Holladay Library celebrates National Novel Writing Month
Dec 01, 2017 08:00AM ● Published by Jana Klopsch
Aspiring writer Brianna Hatcher works on NaNoWriMo writing challenge at Holladay Library. (Kaylee Smedley/City Journals)
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Kaylee Smedley | firstname.lastname@example.org
Last month, people in Holladay (and from all over the world) connected with one another, and not just for No-Shave November. November is also celebrated as National Novel Writing Month (NaNoWriMo). Libraries and bookstores across the country, including the Holladay Library, hosted events throughout the month of November to support and promote this creative movement.
NaNoWriMo was originally launched by the National Novel Writing Month nonprofit organization, hoping to help and inspire anyone who has ever thought about writing a novel. Beginning each November 1, participants work toward the goal of writing a 50,000-word novel by the last day of November. These writers share input and tips with one another, as each individual works toward this goal.
Various libraries in Utah planned events throughout this past November centered on reading and writing, in support of NaNoWriMo. Holladay librarian Crystal Hanley organized a writer’s night every Thursday evening of November, after having seen success with a similar event while working at another location.
Hanley said, “You know, with things being online now, it’s a lot harder to find a way to get connected with your community, and this is a really nice way to meet other writers and creative people in the county.”
The Holladay Library provided a place for their community of writers to do just that. Thursday evenings, writers working on the NaNoWriMo challenge could meet in a meeting room to work, and to help one another. Snacks, writing prompts and other helpful materials were provided to aid writers in achieving this objective.
“The goal is 50,000 words — or more, of course — but 50,000 words in a month. And you can write about whatever you want. It’s just to promote creativity and community, and working with other people. I just love the whole concept,” said Hanley.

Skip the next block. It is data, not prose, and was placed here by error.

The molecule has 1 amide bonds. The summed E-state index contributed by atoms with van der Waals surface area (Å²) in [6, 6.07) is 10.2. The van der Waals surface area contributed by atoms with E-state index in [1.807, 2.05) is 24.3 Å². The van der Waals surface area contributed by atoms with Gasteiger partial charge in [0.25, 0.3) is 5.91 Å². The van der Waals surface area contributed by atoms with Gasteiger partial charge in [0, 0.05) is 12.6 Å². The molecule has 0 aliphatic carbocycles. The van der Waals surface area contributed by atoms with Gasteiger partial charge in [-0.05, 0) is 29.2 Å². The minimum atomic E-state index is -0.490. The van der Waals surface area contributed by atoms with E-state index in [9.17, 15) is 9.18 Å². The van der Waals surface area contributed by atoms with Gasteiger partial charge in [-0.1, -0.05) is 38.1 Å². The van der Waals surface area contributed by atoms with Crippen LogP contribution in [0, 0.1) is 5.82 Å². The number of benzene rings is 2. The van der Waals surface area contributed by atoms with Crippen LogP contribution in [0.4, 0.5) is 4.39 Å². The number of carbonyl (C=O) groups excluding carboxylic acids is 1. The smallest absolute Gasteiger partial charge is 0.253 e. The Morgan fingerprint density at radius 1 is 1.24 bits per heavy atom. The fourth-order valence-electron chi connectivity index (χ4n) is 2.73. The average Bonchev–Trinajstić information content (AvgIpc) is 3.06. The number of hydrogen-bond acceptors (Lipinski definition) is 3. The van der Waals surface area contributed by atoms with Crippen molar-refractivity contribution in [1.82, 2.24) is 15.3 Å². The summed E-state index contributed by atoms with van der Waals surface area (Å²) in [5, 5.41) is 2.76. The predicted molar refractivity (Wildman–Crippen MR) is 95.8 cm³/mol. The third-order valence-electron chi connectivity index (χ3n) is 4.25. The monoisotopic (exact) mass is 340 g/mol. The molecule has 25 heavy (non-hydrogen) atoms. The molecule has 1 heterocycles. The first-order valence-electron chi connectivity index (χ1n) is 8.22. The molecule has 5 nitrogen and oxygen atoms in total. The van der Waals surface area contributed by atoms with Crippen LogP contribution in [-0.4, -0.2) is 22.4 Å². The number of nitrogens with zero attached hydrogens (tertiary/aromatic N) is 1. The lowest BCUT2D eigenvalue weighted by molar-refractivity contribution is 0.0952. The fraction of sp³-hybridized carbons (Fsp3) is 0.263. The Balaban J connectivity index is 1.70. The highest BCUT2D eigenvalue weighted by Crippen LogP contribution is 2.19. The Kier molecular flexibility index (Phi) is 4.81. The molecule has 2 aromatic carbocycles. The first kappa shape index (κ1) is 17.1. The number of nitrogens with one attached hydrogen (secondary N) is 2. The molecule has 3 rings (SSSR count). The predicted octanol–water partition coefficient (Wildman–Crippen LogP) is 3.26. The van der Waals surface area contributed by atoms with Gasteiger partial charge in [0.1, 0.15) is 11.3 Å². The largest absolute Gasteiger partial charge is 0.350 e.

These writing nights and other events were held county-wide, and most branches participated. Holladay’s writing events were held on Thursdays, but writers could find some sort of NaNoWriMo activity being held each night at one of the library branches.
National Novel Writing Month isn’t just restricted to Salt Lake County, or even to Utah. It was started not only to help individual writers on their own novels and articles, but also to connect them with other writers both within and outside of the community. This creative movement has spread worldwide, especially through the use of social media, helping writers everywhere interact with one another.
The nonprofit NaNoWriMo foundation has a Facebook page, as well as other social media platforms, where writers can connect and interact over the course of the month of November. Aspiring writer Brianna Hatcher explained that on Twitter and other sites, writers participate in “sprints,” where they compete to see how many words they can write within a time limit.
“I’ve been able to connect with other writers on social media, like through the Facebook page or the ‘sprints.’ I’m a competitive person, so it’s helpful for when I get in a rut. And it’s nice because there are writers online that are in, like, Australia — they’re a whole day ahead of me!” said Hatcher.
Libraries and social media platforms aren’t the only places where writers connected for NaNoWriMo. Book stores, schools and coffee shops all over the United States and other countries hosted events and brought in authors and liaisons to support this cause during the month of November.
“There’s something so cool about people across the country all doing something at the same time to achieve a goal,” said Hanley, who participated in the NaNoWriMo challenge herself this year.
National Novel Writing Month is a great time for new writers to push themselves to complete a novel or work of writing. More than that, it provides an opportunity to learn from writers with more experience, and receive support during setbacks.
Hanley shared that one of her favorite parts about NaNoWriMo is that it teaches writers that they can take risks, and even start over again when needed. It saves writers from the fear of getting stuck in a rut, especially due to this large support system — a group of people, within the community and around the world, who are all working through the same challenge.